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5 Ways Health Care Reform Will Affect Everyone

Multi-Ethnic Group Of PeopleBy now you probably know that under Obamacare, every American man, woman and child is required to carry health insurance by January 1, 2014. Along with the universal coverage requirement, there are a whole raft of other changes coming into play, up and down the system.

If you’re lucky enough to have a stable employer with excellent benefits, you may feel like you don’t need to pay much attention. But at some point, no one will be immune from this sweeping overhaul.

Here are five ways that everyone will feel the Affordable Care Act.

1. What you pay will change. How it will change depends on who you are.

One of the goals of the new law is to drive down costs. But the debate is still raging over whether insurance rates will actually go down—or up. Chances are, they’ll do both.

With the way our health insurance system works now, many sick people are tossed aside or charged more by insurers. With many of the “high-risk” folks out of the pool, prices are lower for the young and the healthy (though many of them now opt out of insurance entirely).

The universal coverage mandate means everyone must get into the pool—and that will make some waves. If you’re over 45 and/or you’re unhealthy, you might see your rates go down. But if you’re young and rarely visit the doctor, you might be in a different boat: your costs could rise.

How much your rates change will vary by where you live, your age, your income, your current coverage, and your gender. Expect to see the biggest increases if you are young and male (sorry, guys!). The consolation is that 26 million low- and moderate-income people are expected to qualify for government subsidies.

Put plainly, the young and healthy will subsidize the old and sick. That’s the way insurance pools work, after all. If that sounds shocking, you should know you’re already doing it: it’s how our Medicare system takes care of retirees. So if you’re paying more now, take solace in the face that you’ll likely be at the receiving end someday.

 2. You won’t need to hide your past.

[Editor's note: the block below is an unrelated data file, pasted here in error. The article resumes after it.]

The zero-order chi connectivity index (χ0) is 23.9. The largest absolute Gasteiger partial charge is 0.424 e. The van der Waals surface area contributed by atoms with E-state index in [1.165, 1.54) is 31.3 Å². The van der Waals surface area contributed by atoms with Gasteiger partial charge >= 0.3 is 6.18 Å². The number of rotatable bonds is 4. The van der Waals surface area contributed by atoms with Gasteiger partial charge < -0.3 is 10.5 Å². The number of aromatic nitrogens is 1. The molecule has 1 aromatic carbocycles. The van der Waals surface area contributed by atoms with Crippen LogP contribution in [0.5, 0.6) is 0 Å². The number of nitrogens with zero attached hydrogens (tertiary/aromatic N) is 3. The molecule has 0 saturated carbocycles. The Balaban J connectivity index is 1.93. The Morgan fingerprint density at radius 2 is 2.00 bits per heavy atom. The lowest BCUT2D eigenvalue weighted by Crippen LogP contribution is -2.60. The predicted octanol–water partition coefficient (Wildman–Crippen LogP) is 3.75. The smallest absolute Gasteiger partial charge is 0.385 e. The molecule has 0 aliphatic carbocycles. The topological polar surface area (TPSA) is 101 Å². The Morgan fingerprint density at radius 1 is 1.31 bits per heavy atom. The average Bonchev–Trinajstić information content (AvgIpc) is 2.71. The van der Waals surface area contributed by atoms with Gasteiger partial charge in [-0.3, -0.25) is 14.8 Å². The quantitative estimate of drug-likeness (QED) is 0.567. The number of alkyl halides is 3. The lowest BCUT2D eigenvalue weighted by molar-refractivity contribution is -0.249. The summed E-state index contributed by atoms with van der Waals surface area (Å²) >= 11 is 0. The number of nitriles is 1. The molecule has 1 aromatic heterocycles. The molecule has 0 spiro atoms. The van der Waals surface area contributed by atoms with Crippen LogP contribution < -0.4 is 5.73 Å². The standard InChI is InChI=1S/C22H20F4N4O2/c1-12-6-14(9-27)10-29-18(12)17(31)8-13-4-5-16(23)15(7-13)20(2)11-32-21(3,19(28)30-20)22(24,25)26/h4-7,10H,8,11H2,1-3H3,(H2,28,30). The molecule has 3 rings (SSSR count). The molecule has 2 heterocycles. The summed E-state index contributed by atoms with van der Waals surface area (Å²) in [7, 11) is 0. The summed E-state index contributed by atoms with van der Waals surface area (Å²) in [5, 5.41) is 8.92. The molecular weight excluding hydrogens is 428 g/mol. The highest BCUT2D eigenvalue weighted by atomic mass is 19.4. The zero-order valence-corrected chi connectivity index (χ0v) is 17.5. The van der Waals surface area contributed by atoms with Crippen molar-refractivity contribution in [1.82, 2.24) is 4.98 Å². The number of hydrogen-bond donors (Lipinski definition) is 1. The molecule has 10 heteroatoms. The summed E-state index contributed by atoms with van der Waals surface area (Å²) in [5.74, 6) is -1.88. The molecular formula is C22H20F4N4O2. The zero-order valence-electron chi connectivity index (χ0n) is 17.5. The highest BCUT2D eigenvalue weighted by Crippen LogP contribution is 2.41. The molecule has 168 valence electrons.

Nearly one in five Americans suffer from high blood pressure, and tens of millions more have diabetes, asthma, arthritis, cancer, a history of heart attacks and a host of other conditions that have been used by insurance companies to charge more or deny coverage altogether.

Every insurer has a different list of “pre-existing conditions”—some major, and some that could turn out to be insignificant—so it’s tough to get an accurate count of how many people are in this boat. But a Government Accountability Office review estimated it’s between 20 percent and 66 percent of the population—depending on how many types of chronic conditions are included. For women, the high-end estimate is 72 percent.

Under Obamacare, insurers are banned from rejecting people based on their health history. And they can’t charge more either.

That’s important for everyone. Even if you feel immortal and your health record is as clean as the day you were born, the chances are pretty high that you or someone you love will be diagnosed with a chronic or serious condition at some point. With universal coverage, they won’t be penalized for it.

3. You can go mobile.

Once it’s up and running, the re-vamped health care system will make it easier to move around—from job to job, plan to plan, and doctor to doctor.

Until now, the insurance company penalties for pre-existing conditions have seriously limited people’s ability to become self-employed or move between employers—so-called job lock. Those days are over.

Also under the new law, insurers are prohibited from charging new enrollees higher rates than existing customers for the same plan, and from baiting new customers with teaser rates and then jacking them up. Those reforms mean fewer repercussions for changing insurers.

The health-care overhaul also happens to coincide with the explosive expansion in cloud computing. New rules encourage coordination between healthcare providers—think of it as billing for packages of care rather than itemized billing. This increased integration means that medical records will have to be stored and shared electronically, and be accessible from anywhere.

Besides being a boon to the tech companies who will get new business, this also means your records will be more portable.

4. Even if you do end up paying more up front, you’ll have fewer unpleasant surprises.

Another key part of the Affordable Care Act is that insurers are banned from putting annual limits on coverage. They also can’t peg lifetime coverage to dollar amounts, and there are caps on out-of-pocket spending tied to income.

In addition, all insurance plans must meet certain standards, and they must include a package of care classified as “essential health benefits.” To be certified, all plans must include services in ten broad categories, from maternity and newborn care to mental health issues and emergency care. Some services must be provided without any co-payments or deductibles. These standards apply to both individual and all employer-provided plans.

While individuals can still choose to buy basic insurance with minimal services, there will be no more “junk plans,” or surprises hidden deep in the fine print. In other words, people who thought they had catastrophic coverage won’t find themselves walking out of an emergency room and straight into bankruptcy. That should help drive down the number of people with unpaid bills or crippling medical debt—last count, 75 million.

5.    Everyone will be confused, and the system won’t be perfect.